What are some of the forms of idolatry we might engage in? What are these gods of idolatry? They consist of the things we devise by which we seek security, happiness, or which we seek to meet our needs apart from a faith relationship with the true God. These idols may be religious, philosophical, or materialistic. They may be any of the strategies by which people seek to meet their needs as they envision them.
Some important questions we might ask ourselves.
1. Is pleasure and comfort our god? Do we set our hearts on having fun and being comfortable? In other words, do these dictate what we do so that they keep us from ministry or availability to the Lord. Do we determine whether we will “go to church,” or a fellowship group by what's on television or whether the fish are biting?
2. Is business or mammon our god? Do we set our hearts and security on making money and spend all of our energy and time in the pursuit of climbing the ladder of success so that it interferes with our ability to carry out other priorities such as family, church, and community?
3. Is social standing and position our god? Is our life, our schedule, our time dictated by a desire to become accepted among the social elite or among a particular peer group?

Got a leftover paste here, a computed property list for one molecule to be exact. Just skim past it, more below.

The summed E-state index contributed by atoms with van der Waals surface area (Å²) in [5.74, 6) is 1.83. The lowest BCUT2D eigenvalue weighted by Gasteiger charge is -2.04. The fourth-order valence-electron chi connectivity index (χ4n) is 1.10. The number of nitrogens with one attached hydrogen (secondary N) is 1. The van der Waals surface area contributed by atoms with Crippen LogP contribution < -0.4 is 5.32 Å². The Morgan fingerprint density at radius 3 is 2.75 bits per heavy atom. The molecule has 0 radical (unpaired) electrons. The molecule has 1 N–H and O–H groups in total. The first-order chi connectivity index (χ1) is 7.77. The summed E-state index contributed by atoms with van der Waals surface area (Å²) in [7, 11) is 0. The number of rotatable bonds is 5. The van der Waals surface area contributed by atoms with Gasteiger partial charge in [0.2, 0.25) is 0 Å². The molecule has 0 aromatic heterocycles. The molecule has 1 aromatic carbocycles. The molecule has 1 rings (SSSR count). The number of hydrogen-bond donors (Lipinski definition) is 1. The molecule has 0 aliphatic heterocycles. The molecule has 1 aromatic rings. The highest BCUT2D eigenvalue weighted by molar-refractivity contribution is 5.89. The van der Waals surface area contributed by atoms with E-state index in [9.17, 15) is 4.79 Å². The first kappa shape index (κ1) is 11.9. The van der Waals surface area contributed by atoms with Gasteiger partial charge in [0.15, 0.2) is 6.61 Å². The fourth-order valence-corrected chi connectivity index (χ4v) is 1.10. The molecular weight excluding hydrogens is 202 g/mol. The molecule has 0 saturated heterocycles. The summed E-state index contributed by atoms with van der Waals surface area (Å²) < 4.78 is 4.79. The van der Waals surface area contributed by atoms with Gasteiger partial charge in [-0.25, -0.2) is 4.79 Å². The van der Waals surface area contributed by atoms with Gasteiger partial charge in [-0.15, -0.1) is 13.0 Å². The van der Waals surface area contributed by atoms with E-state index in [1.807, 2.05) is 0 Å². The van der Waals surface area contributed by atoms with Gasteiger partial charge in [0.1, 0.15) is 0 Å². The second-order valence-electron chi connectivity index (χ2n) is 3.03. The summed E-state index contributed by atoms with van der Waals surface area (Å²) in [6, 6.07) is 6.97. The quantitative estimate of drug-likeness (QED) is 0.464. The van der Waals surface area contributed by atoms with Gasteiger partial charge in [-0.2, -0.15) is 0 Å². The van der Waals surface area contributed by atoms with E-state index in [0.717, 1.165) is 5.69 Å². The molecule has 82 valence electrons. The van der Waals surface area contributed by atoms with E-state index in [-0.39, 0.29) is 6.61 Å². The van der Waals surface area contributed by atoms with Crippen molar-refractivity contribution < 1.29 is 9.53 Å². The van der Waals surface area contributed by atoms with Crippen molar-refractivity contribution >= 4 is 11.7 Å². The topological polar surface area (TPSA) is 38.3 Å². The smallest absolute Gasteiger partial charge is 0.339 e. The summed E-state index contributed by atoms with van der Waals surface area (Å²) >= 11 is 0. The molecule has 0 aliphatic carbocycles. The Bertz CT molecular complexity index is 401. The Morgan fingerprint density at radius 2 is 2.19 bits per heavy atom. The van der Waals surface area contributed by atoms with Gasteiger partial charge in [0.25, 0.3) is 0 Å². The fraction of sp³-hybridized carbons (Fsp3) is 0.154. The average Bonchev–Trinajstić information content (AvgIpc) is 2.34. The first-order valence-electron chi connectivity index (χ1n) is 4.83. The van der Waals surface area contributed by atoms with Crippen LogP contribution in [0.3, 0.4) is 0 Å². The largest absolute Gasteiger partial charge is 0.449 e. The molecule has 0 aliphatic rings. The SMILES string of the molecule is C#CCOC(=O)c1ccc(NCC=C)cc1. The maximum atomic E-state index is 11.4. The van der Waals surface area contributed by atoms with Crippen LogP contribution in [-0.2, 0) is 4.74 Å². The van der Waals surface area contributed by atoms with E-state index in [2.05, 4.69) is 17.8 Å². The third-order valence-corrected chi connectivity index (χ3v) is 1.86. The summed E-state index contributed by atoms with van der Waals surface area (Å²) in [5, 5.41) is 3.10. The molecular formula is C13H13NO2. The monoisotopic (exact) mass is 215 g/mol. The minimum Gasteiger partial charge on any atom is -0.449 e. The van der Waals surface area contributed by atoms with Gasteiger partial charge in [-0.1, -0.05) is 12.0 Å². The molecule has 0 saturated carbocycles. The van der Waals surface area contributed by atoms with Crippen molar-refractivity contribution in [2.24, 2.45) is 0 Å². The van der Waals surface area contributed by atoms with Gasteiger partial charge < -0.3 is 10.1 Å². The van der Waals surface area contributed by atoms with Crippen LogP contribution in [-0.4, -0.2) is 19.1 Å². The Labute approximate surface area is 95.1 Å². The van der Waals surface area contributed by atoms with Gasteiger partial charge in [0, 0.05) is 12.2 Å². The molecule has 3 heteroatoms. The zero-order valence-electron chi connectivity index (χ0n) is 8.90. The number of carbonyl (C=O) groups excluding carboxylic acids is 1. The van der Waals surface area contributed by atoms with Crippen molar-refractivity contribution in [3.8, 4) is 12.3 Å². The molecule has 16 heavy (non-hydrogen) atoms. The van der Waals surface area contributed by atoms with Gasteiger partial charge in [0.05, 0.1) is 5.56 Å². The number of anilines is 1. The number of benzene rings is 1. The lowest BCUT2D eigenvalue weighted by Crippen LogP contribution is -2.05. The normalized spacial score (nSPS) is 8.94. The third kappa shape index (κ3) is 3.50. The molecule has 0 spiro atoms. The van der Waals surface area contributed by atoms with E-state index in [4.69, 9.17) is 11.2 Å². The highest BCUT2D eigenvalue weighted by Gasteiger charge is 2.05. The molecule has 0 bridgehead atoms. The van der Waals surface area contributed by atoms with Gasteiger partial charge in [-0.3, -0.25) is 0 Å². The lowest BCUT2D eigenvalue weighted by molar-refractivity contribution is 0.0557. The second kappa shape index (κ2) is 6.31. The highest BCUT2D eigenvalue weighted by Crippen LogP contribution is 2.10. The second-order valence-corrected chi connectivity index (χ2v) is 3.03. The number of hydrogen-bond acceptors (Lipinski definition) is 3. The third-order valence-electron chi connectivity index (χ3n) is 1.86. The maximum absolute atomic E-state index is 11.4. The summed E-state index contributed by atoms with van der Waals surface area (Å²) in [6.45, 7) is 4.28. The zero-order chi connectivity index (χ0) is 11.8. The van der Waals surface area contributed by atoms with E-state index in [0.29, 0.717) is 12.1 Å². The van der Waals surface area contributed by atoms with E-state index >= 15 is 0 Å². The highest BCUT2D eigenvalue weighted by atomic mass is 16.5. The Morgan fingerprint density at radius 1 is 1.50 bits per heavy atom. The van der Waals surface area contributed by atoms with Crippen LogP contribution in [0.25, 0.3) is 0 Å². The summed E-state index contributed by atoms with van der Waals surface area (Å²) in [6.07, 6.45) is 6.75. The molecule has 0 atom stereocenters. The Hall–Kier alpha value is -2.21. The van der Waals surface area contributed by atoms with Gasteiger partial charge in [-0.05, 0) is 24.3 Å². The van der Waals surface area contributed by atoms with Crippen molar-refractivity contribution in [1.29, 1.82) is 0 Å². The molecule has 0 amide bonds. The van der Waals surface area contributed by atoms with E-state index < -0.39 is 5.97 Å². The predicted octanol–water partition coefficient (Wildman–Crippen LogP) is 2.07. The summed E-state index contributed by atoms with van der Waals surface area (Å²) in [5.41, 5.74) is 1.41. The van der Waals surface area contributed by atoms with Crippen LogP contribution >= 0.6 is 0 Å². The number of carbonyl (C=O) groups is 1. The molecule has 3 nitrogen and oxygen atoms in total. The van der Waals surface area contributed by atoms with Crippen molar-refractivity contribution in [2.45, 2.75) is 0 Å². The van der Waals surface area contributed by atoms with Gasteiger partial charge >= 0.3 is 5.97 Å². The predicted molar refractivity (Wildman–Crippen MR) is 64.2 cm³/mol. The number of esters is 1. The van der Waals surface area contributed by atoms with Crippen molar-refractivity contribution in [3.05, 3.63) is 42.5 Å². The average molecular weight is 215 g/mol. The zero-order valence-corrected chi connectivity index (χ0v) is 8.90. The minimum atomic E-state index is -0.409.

4. Since covetousness is a form of idolatry, an important question to ask is who and what we are coveting or depending on to meet what we envision as our needs and believe will fulfill our desires. What do I tell myself I must have to be secure, happy, or significant? Is it people, things, position, acceptance, comfort, or just what?
Satan, as the
powerful and can bring some answers to man's prayers, but only under
permissive will of God, and never to man's true blessing or benefit. He
undoubtedly had the power to bring fire from heaven in answer to the
the Baal priests just as the magicians in
Jesus said, "Peace I leave with you; My peace I give to you; not as the world gives, do I give to you. Let not your heart be troubled, nor let it be fearful" (John ).